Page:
I ran across this dish on a month-long visit to Istanbul. Eggplant was in season at the time and we were able to sample quite a few dishes that were new to me. I love traveling to places that aren’t afraid of variety, spice and flavor – Istanbul is one such place.
This dish is served room temperature or cold as a light meal or a starter. The name of the dish in Turkish, Imam Bayildi, translates literally to “the Imam fainted,” presumably due to happiness. That gives you an idea of how wonderful it is.
The other version of the story is that the Imam fainted after he learned that his new wife used up all of the expensive olive oil they received for their wedding by making this dish several days in a row (his favorite).
Olive oil in this recipe is it used for poaching the eggplant. The practice of poaching vegetables in Turkish cuisine are known as zeytinyagli dishes. In this case “Zeyitinyagali Patlican Dolmasi.”
Some versions of the recipe ask for 1/2 cup of olive oil or more – this is a slimmed down version, replacing some of the poaching liquid with more water instead.
Stuffed Eggplant is a very typical addition to a Turkish Mezze (appetizer) platter.
In Istanbul, when you arrive at a restaurant it isn’t long before the waiter comes along with a tray of mezze samples to order and enjoy with friends. It’s one of my favorite ways to eat. Here are a few addition Turkish recipe ideas to create a mezze appetizer platter at home.
And a few additional eggplant recipes you might enjoy:
- 3 - 4 Small Eggplants
- 1 1/2 Medium White Onions or 2 Small (dice and julienne)
- 2 Teaspoons Salt
- 2 Medium Sized Tomatoes (diced)
- 4 Cloves Garlic (minced)
- Juice of 1/2 Lemon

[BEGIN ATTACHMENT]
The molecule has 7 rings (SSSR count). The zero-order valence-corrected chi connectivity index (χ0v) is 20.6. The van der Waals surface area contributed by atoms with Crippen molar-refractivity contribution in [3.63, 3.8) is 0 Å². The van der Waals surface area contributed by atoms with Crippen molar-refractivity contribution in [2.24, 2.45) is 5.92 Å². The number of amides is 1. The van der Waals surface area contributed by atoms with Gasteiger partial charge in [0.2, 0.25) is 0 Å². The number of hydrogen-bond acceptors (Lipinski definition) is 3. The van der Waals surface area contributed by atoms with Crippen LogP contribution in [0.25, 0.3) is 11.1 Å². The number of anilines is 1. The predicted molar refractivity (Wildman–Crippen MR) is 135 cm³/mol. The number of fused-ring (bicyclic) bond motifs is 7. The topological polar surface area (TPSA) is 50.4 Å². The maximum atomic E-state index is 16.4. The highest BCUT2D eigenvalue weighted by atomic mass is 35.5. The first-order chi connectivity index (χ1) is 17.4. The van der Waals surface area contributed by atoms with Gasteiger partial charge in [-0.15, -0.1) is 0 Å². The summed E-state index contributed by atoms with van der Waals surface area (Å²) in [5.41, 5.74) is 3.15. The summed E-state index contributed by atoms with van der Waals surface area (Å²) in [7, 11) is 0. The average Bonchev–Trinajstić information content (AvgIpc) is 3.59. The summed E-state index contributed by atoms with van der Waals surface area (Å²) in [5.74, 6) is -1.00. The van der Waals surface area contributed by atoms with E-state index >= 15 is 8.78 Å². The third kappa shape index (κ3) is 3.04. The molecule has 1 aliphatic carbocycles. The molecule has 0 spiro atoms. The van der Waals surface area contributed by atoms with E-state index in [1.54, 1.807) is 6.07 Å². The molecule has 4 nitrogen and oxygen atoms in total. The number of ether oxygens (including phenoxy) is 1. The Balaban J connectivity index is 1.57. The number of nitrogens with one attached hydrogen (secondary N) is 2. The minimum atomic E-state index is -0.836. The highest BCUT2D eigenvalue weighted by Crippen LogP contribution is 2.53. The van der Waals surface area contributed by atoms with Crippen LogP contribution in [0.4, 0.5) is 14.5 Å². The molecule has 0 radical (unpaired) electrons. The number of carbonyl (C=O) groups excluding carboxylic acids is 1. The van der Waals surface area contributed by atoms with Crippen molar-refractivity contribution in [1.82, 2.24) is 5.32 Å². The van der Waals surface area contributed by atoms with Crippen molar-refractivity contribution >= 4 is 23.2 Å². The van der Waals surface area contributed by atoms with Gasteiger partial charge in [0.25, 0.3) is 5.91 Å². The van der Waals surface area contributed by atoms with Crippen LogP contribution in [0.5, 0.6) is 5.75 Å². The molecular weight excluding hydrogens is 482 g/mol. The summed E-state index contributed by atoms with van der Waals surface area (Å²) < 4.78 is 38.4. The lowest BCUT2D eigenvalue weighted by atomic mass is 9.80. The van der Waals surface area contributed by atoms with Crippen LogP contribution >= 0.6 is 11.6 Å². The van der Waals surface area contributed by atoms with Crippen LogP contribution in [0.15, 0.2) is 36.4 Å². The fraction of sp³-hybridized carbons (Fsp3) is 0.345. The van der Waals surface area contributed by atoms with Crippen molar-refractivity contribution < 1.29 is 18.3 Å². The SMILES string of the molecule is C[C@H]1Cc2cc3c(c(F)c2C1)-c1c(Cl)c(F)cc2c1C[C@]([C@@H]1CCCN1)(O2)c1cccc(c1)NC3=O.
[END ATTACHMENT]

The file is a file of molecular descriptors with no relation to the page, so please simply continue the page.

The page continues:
- 1 Tablespoon Tomato Paste
- 1 Tablespoon Red Pepper Paste (readily available in Istanbul, but you can substitute with tomato paste)
- 1/4 Cup Fresh Dill (minced)
- 1/4 Cup Fresh Mint (minced)
- 1/4 Cup Fresh Parsley (minced)
- 1 Teaspoon Honey
- 1/2 Teaspoon Red Pepper Flakes
- 2 Teaspoons Sumac
- 1/4 Cup Olive Oil
- Place the onion slices in a bowl with the salt. Roughly squeeze them between your fingers until they become limp.
- Add the garlic, sumac, red pepper flakes, honey, fresh herbs, tomatoes and tomato paste to the onions and mix thoroughly.
- Prepare the eggplant for stuffing
- Wash and dry the eggplants. Using a sharp knife, cut off the leaves but leave the white stem core. Place each eggplant on the table to gauge where they will lie flat.
- On the opposite surface peel off a ribbon of the skin, being careful to allow about 1/2 inch of skin intact on each end.
- Remove the white part of the flesh under the slice to expose the seeds. Score the inside of the eggplant without piercing the skin.
- Now press the white flesh inside the eggplant with your thumbs, being careful not to puncture the skin. This will create a cavity for stuffing.
- Brush them with olive oil and then place the eggplant in a 400 degree oven and bake until the skin starts to blacken (about 20 minutes).
- Allow them to cool and drain (opening side down) for 20 minutes.
- Stuff each eggplant with the onion/tomato mixture pressing it in firmly. Place the eggplants side by side in a sauce pan so that they fill the space inside.
- Heap additional stuffing on top of each one. Drizzle them with the olive oil.
- Fill the pan with water until it reaches 1/2 way up the side of the eggplants.
- Bring the water to a boil and reduce the heat to simmer. Cover the dish and allow it to cook for 45 minutes, basting with the cooking liquid occasionally.
- Continue to cook until the onions become translucent (this could be 1 hour or more).
- Allow the pan to cool. You can remove the eggplant and serve them each on individual plates when they are room temperature. But if you can wait they will have more flavor if you keep them in the sauce pan overnight and serve them cold the next day.
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